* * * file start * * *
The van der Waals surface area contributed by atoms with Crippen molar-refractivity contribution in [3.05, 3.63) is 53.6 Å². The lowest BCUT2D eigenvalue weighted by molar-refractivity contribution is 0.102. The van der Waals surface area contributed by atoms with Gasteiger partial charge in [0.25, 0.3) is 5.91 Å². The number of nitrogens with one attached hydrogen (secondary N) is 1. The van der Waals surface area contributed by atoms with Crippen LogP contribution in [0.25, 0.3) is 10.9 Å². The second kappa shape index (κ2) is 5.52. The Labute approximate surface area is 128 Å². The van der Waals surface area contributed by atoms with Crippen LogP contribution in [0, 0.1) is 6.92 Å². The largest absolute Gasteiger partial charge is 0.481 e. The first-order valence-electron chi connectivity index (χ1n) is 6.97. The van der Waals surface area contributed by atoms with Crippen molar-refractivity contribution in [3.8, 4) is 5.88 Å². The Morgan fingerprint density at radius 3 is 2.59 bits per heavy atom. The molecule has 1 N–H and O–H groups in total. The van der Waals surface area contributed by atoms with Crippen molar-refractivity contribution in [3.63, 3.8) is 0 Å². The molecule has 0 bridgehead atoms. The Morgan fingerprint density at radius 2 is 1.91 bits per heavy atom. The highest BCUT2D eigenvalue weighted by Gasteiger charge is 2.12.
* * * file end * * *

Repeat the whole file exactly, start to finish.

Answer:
The van der Waals surface area contributed by atoms with Crippen molar-refractivity contribution in [3.05, 3.63) is 53.6 Å². The lowest BCUT2D eigenvalue weighted by molar-refractivity contribution is 0.102. The van der Waals surface area contributed by atoms with Gasteiger partial charge in [0.25, 0.3) is 5.91 Å². The number of nitrogens with one attached hydrogen (secondary N) is 1. The van der Waals surface area contributed by atoms with Crippen LogP contribution in [0.25, 0.3) is 10.9 Å². The second kappa shape index (κ2) is 5.52. The Labute approximate surface area is 128 Å². The van der Waals surface area contributed by atoms with Crippen LogP contribution in [0, 0.1) is 6.92 Å². The largest absolute Gasteiger partial charge is 0.481 e. The first-order valence-electron chi connectivity index (χ1n) is 6.97. The van der Waals surface area contributed by atoms with Crippen molar-refractivity contribution in [3.8, 4) is 5.88 Å². The Morgan fingerprint density at radius 3 is 2.59 bits per heavy atom. The molecule has 1 N–H and O–H groups in total. The van der Waals surface area contributed by atoms with Crippen molar-refractivity contribution in [3.63, 3.8) is 0 Å². The molecule has 0 bridgehead atoms. The Morgan fingerprint density at radius 2 is 1.91 bits per heavy atom. The highest BCUT2D eigenvalue weighted by Gasteiger charge is 2.12.